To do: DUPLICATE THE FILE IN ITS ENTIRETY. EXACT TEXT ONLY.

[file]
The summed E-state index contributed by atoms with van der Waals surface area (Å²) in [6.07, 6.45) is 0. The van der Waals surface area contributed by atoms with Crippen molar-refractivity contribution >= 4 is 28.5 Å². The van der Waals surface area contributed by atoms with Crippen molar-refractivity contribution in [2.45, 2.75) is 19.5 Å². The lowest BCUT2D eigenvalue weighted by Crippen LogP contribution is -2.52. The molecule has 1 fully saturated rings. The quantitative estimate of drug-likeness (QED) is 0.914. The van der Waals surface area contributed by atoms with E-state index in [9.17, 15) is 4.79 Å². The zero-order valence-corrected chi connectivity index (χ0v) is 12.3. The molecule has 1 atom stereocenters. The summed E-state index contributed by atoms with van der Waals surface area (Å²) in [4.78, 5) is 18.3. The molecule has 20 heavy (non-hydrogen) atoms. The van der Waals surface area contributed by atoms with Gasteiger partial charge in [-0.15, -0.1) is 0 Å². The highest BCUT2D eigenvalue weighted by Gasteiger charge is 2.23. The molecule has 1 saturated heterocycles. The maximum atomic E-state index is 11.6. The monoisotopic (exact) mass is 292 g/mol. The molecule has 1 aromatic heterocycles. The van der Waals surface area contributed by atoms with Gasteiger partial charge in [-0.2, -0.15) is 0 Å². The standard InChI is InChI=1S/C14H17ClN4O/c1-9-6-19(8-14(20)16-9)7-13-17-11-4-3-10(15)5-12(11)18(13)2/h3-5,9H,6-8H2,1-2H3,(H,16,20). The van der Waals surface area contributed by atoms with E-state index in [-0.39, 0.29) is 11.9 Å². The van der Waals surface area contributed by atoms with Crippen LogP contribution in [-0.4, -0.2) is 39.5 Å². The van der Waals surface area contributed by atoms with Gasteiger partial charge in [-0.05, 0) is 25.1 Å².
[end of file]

The summed E-state index contributed by atoms with van der Waals surface area (Å²) in [6.07, 6.45) is 0. The van der Waals surface area contributed by atoms with Crippen molar-refractivity contribution >= 4 is 28.5 Å². The van der Waals surface area contributed by atoms with Crippen molar-refractivity contribution in [2.45, 2.75) is 19.5 Å². The lowest BCUT2D eigenvalue weighted by Crippen LogP contribution is -2.52. The molecule has 1 fully saturated rings. The quantitative estimate of drug-likeness (QED) is 0.914. The van der Waals surface area contributed by atoms with E-state index in [9.17, 15) is 4.79 Å². The zero-order valence-corrected chi connectivity index (χ0v) is 12.3. The molecule has 1 atom stereocenters. The summed E-state index contributed by atoms with van der Waals surface area (Å²) in [4.78, 5) is 18.3. The molecule has 20 heavy (non-hydrogen) atoms. The van der Waals surface area contributed by atoms with Gasteiger partial charge in [-0.15, -0.1) is 0 Å². The highest BCUT2D eigenvalue weighted by Gasteiger charge is 2.23. The molecule has 1 saturated heterocycles. The maximum atomic E-state index is 11.6. The monoisotopic (exact) mass is 292 g/mol. The molecule has 1 aromatic heterocycles. The van der Waals surface area contributed by atoms with Gasteiger partial charge in [-0.2, -0.15) is 0 Å². The standard InChI is InChI=1S/C14H17ClN4O/c1-9-6-19(8-14(20)16-9)7-13-17-11-4-3-10(15)5-12(11)18(13)2/h3-5,9H,6-8H2,1-2H3,(H,16,20). The van der Waals surface area contributed by atoms with E-state index in [-0.39, 0.29) is 11.9 Å². The van der Waals surface area contributed by atoms with Crippen LogP contribution in [-0.4, -0.2) is 39.5 Å². The van der Waals surface area contributed by atoms with Gasteiger partial charge in [-0.05, 0) is 25.1 Å².